Heating cycle With the manually controlled switch 34 closed, the pressure actuated switch 31 will be in the closed position (Figure 3) due to the low temperature and correspondingly low vapor pressure within the tank Ill. The energizing of the control valves 24, 26, 21, 28 and 3| to open the same, together with the motor 4|, will cause the hot refrigerant from the compressor H to pass directly to the heat exchanger l6 within the tank In by way of a pipe 50, a cross and a pipe 52 in which the valve 24 is connected; and subsequently through the expansion valve I9 into the heat exchanger '|5 byway of a pipe 54 having connected therein a T 55, the valve3l, a cross 56, the trap 22, the dehydrator 2|, a T 51, the valves 28,

I9 and 21, and a T 59. The expanded gaseous contents therein will be converted to liquid state and the vapor pressure will increase. when the pressure has increased to a predetermined value, the piston 44 will overcome the spring 45 and the pressure actuated switch 31 will be caused to open and retained in open position, thereby de-energizin'z the valves 24, 26, 21, 28 and 3| and cansing the same to resume their closed position, and

de-energizing the motor 4| operating the compressor l4 and causing the same to stop.

Cooling cycle creased vapor pressure therein. Upon the attainment of a predetermined pressure in the tank l9 higher than that causing the opening of the switch 31, the piston 46 will overcome the spring 41 and the pressure responsive switch 38 is caused to close, thus energizing the control valves 23. 25, 29, 30, 32 and the compressor motor 4|.

The above mentioned control valves permit the hot compressed refrigerant from the compressor l4 to pass to the heat exchanger l5, where the refrigerant is cooled and condensed, by way of the pipe'58, the cross 5|, a pipe 63in which the valve 25 is connected and the T 59. The condensed refrigerant is conducted to the expansion valve l8 by way of the T 6|, a pipe 64 in which the valve 36 is connected, the cross 56, the trap 22, the dehydrator 2|, the T 51, and a pipe 65 in which the valve 29 and the heat exchanger 28 are connected. The refrigerant passing through the expansion valve |8 enters the heat exchanger |6 by way of the valve 23. The cooled liquid refrigerant expands in the exchanger |6, thus effecting refrigeration of the contents of the tank Ill, and is returned to the compressor l4 by way of the pipe 54, the T 55, a pipe 66 having the valve 32 connected therein, the T 62 and the pipe 60. This cycle is continued until such time as the contents of the tank l0 have been cooled to the point at which the vapor pressure therein drops below that required to maintain the pressure responsive switch 36in closed position, at which time the circuit is opened, the control valves 23, 25, 29, 30 and 32 resume their closed position, and the compressor motor 4| is no longer energized.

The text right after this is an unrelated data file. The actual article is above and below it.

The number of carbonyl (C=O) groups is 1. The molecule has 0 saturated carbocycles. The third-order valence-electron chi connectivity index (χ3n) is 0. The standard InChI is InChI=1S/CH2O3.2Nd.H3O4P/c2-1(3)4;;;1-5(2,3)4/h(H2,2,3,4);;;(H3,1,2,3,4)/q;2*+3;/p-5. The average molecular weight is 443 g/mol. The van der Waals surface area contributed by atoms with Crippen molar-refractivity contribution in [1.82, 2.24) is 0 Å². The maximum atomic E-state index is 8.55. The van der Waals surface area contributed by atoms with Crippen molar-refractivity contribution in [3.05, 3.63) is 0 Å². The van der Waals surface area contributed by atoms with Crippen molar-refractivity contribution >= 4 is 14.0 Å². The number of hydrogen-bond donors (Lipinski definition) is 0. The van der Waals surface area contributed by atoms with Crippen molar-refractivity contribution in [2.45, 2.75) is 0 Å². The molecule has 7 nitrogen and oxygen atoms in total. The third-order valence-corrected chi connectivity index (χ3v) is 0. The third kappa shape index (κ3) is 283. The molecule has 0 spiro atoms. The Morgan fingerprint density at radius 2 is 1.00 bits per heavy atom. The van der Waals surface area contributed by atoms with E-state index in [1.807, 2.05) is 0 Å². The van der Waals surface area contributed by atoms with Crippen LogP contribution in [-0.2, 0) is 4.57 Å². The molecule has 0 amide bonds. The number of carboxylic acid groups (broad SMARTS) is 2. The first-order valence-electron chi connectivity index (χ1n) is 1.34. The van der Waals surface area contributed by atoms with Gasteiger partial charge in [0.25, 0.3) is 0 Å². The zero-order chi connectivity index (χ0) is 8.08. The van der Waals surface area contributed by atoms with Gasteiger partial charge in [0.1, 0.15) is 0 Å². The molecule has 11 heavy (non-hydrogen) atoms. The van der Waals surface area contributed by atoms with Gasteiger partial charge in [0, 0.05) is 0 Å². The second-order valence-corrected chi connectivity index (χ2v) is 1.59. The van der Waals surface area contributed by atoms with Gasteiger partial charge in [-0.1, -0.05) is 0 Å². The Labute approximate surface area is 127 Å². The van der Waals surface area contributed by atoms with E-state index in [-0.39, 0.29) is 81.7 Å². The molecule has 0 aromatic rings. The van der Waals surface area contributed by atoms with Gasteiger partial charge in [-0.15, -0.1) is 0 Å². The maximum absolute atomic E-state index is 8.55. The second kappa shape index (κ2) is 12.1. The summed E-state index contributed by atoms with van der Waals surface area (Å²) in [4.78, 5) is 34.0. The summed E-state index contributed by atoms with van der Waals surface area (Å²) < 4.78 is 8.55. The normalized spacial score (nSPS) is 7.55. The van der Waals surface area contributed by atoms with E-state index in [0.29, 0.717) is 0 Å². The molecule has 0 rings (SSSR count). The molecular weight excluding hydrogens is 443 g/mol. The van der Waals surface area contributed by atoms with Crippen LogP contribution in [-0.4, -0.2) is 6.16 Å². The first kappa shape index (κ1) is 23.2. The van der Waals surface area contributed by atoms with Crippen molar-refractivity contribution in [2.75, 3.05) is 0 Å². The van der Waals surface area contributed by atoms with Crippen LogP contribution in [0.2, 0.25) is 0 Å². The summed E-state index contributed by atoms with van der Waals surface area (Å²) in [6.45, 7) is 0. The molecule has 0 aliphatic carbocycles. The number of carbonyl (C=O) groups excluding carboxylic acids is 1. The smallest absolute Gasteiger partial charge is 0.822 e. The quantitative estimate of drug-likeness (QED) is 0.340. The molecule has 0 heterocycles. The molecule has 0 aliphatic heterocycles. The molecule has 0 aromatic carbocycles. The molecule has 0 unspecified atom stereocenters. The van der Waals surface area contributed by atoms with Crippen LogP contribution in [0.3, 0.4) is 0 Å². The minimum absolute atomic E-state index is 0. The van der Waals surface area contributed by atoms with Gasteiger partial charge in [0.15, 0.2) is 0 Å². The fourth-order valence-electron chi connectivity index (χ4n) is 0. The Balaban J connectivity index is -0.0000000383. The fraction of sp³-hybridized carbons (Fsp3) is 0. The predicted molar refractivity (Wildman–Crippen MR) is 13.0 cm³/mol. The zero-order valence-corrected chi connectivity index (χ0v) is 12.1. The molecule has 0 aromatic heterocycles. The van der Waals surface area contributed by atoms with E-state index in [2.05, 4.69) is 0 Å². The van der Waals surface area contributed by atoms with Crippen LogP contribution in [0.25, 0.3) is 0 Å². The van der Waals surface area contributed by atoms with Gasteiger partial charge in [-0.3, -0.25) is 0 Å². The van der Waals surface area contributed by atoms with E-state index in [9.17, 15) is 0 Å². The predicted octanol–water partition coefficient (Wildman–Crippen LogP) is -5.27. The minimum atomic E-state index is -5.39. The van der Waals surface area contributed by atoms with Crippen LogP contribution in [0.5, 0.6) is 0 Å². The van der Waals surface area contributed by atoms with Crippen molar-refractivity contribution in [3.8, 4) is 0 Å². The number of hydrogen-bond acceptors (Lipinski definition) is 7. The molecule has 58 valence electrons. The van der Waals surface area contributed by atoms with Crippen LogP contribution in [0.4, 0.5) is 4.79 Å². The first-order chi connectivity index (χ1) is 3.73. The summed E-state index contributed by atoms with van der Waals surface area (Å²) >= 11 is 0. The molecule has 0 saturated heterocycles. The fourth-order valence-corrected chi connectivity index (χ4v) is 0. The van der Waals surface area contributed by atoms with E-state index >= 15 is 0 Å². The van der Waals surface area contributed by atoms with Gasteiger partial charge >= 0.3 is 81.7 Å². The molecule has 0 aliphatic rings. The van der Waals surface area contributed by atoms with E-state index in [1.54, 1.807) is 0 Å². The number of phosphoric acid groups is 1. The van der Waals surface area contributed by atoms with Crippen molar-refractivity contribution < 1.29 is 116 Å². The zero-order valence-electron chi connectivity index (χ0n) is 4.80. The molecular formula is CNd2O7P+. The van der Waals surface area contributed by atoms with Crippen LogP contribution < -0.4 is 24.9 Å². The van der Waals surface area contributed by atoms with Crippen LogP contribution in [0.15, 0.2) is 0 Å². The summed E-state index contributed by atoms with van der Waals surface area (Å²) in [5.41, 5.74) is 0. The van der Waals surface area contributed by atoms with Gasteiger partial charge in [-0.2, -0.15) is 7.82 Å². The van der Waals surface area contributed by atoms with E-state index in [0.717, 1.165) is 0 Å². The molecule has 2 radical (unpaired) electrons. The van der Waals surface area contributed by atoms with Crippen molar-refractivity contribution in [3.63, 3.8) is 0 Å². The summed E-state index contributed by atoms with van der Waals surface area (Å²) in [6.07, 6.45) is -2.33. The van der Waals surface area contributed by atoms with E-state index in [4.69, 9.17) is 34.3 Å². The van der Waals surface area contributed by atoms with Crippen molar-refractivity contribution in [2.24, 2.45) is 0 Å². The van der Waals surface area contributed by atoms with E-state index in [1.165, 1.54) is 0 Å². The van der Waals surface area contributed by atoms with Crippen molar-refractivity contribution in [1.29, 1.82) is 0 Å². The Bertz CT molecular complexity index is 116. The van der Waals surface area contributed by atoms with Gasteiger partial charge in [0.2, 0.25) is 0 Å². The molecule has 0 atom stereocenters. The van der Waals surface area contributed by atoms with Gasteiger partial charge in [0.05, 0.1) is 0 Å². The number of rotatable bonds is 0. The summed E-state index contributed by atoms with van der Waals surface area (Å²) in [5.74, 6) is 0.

In this cycle the heat-exchanger |5 operates as a condenser and the heat exchanger |6 in the tank It operates as an evaporator in a compressor condenser expander heat exchange circuit.

vaporizing cycle At any time after the contents of the tank l0 have been liquefied, with the switches 36 and 31 in open position and the switches 39 and 49 in normally closed position, the manual control valve 42 may be opened to allow the passage of liquefled gas to the vaporizer 2 by way of the conduit After the admission of liquefied gas to vaporizer I2 and with the switch 38 in normally closed position, the manually operated switch 35 may be closed, thus energizing the valves 26, 21, 28 and 33 as well as the compressor motor 4|, whereby a portion of the hot refrigerant is conducted from the compressor l4 to the heat exchanger 1 within the vaporizer 2 by way of the pipe 50, the cross 5|, and apipe 69 in which the valve 33 is connected. The refrigerant is condensed in the exchanger l1 and is conducted to the expansion valve l9 and into the heat ex changer |5 by way of a pipe, the cross 56 and the pipe 54. While passing through the exchanger |5, the expanded cooled refrigerant accumulates heat from the atmosphere or other external medium and is, in turn, returned to the compressor for recycling by way of the pipe 60.